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  • Worksite | First pillars for the crane hall

    For the overhead cranes to deliver machine components into the Tokamak assembly pit, the rails that carry them need to be extended some 80 metres beyond the tem [...]

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  • Transport | 300 tonnes of equipment on its way to ITER

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Of Interest

See archived entries

Tokamak cooling system procurement

Global team for better efficiency

ITER TCWS team and US ITER

A unique work-sharing arrangement is expediting the design and fabrication of ITER's tokamak cooling water system and building the knowledge base that will be critical to plant commissioning and operation.

Nearly 40 km of piping will be required by the ITER Tokamak's cooling water system. Fabrication is underway in the US and Germany, and deliveries have been arriving since 2017. Photo: Schulz/PCC (Click to view larger version...)
Nearly 40 km of piping will be required by the ITER Tokamak's cooling water system. Fabrication is underway in the US and Germany, and deliveries have been arriving since 2017. Photo: Schulz/PCC
A joint TCWS Project Team—composed of staff from the ITER Organization and the US ITER Project Office—is making strong progress in the procurement of the tokamak cooling water system (TCWS). The hardware required for First Plasma is in production following design finalization in November 2017, and the design of second-phase components is advancing well.

The TCWS Project Team was established in late 2018 after US ITER and the ITER Organization agreed on several "arrangements" for improving the efficiency of system design and fabrication. "The overarching strategy is to get the job done on schedule, according to committed costs, while assuring quality in terms of function, safety, performance and installation consistency," says Sergio Orlandi, head of the Plant Engineering Department at ITER.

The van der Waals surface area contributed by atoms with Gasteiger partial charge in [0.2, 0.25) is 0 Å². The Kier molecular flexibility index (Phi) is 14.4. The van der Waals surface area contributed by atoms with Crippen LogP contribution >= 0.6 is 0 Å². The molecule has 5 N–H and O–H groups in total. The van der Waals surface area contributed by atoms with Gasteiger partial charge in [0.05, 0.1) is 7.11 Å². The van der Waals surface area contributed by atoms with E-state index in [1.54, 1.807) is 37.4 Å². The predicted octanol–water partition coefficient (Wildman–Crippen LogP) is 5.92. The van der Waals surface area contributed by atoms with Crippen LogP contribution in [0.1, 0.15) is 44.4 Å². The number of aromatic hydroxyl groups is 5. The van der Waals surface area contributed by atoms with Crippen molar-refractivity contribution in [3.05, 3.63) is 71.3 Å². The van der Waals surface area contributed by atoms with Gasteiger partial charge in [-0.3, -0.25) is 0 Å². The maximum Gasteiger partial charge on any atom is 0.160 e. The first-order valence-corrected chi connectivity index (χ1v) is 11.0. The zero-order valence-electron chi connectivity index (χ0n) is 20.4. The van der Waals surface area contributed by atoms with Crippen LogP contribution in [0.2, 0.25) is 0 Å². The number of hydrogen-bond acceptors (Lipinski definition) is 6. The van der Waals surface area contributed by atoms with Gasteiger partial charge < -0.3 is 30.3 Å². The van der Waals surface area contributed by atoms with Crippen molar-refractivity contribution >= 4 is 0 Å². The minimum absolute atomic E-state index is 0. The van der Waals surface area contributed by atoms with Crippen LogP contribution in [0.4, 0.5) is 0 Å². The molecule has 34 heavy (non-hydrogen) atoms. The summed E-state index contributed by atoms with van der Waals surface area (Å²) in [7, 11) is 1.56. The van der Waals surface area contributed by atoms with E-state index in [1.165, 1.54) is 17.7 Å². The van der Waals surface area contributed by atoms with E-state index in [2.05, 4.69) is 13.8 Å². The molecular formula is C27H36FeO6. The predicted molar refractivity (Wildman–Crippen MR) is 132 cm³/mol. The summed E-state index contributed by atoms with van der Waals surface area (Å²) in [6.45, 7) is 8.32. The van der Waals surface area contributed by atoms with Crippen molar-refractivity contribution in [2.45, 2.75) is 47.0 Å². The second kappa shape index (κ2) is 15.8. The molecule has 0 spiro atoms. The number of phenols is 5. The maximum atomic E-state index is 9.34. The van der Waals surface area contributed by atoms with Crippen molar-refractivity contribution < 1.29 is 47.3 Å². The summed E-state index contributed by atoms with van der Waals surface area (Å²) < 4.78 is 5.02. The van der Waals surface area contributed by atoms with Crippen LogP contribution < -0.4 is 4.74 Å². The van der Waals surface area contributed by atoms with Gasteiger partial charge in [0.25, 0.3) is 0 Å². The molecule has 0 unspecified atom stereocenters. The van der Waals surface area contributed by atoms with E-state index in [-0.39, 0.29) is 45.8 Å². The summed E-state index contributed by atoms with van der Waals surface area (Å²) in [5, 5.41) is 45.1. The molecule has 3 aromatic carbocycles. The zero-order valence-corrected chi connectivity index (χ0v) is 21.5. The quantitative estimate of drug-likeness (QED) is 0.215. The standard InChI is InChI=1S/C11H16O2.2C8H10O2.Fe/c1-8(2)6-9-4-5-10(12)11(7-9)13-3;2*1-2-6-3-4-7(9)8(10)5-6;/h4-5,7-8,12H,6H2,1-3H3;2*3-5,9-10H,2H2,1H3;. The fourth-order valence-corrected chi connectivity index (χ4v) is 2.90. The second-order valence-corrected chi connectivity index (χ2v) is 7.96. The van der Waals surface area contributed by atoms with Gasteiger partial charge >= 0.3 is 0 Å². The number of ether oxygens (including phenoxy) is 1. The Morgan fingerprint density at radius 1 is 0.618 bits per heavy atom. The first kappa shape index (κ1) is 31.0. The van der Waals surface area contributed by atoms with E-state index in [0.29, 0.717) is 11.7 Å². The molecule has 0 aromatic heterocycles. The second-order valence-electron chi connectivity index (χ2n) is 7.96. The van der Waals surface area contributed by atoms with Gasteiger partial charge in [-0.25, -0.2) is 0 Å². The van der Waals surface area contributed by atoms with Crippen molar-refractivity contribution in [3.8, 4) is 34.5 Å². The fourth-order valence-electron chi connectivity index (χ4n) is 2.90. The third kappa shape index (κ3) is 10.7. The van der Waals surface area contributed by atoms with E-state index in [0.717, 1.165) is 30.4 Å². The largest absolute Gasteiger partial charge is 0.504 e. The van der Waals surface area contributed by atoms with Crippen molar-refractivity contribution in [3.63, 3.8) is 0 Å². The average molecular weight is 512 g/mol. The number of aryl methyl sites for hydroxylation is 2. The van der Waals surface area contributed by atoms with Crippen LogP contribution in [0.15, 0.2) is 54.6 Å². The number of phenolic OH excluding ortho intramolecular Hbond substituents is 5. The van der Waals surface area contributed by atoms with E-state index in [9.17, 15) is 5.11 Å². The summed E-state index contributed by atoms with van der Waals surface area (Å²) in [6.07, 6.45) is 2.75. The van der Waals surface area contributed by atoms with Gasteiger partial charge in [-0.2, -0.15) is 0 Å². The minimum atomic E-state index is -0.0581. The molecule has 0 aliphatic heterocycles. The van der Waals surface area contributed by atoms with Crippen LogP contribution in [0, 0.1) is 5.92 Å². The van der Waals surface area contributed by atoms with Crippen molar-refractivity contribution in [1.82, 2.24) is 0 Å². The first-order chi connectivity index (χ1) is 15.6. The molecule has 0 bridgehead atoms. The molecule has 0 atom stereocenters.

TCWS piping is in fabrication at Schulz XP USA/PCC Energy Group in Robinsonville, Mississippi, and at W. SCHULZ GmbH in Krefeld, Germany. The US facility is unique in its capability for producing large-bore piping extrusions, important given that some of the system piping is 600 mm in diameter. Other components, such as bellows to connect system piping to the cryostat, are in fabrication elsewhere in Europe.

Factory inspection of bellows at Witzenmann in Munich, Germany, before shipment to the ITER Organization. Photo: Witzenmann (Click to view larger version...)
Factory inspection of bellows at Witzenmann in Munich, Germany, before shipment to the ITER Organization. Photo: Witzenmann
"The Project Team establishes a pool of resources that are shared between the ITER Organization and US ITER. These specialists are working as one team, under a single framework, with the same objectives," says Donato Lioce, head of the ITER Tokamak Cooling Water System Design Section and TCWS Project Team Leader. Deputy Leader Duke Hughes, based in the US, agrees: "The implementation of the formal project team structure between US ITER and the ITER Organization creates a unique synergy that the TCWS team leverages to optimize the effectiveness and execution of its work."

Ultimately, nearly 40 km of piping will be manufactured for the TCWS. In addition, the system will require the fabrication of over 100 major industrial pieces of equipment operating with maximum temperatures of 400 °C and maximum pressures of 5 MPa or 50 bar.

To execute delivery of system hardware, the arrangements stipulate specific areas where the ITER Organization will be compensated to finalize design and procurement of hardware on behalf of US ITER. Because the cooling water system interfaces with most ITER plant systems and also has components that must comply with French nuclear pressure equipment directives (ESPN), design and fabrication is expedited by engaging ITER resources. This approach also prepares the ITER Organization, as nuclear operator, by building the knowledge to support commissioning and operation in future. US ITER retains responsibility for the system final design, manufacturing and delivery. The ITER Organization is responsible for on-site assembly, installation and commissioning.

The TCWS is designed to remove 1 GW of heat from ITER client systems, such as the first-wall/ blanket, vacuum vessel, divertor, and neutral beam injector. In addition, the system provides water chemistry control and draining/drying functions. The system interfaces with the secondary cooling water system, which is being provided by ITER India.



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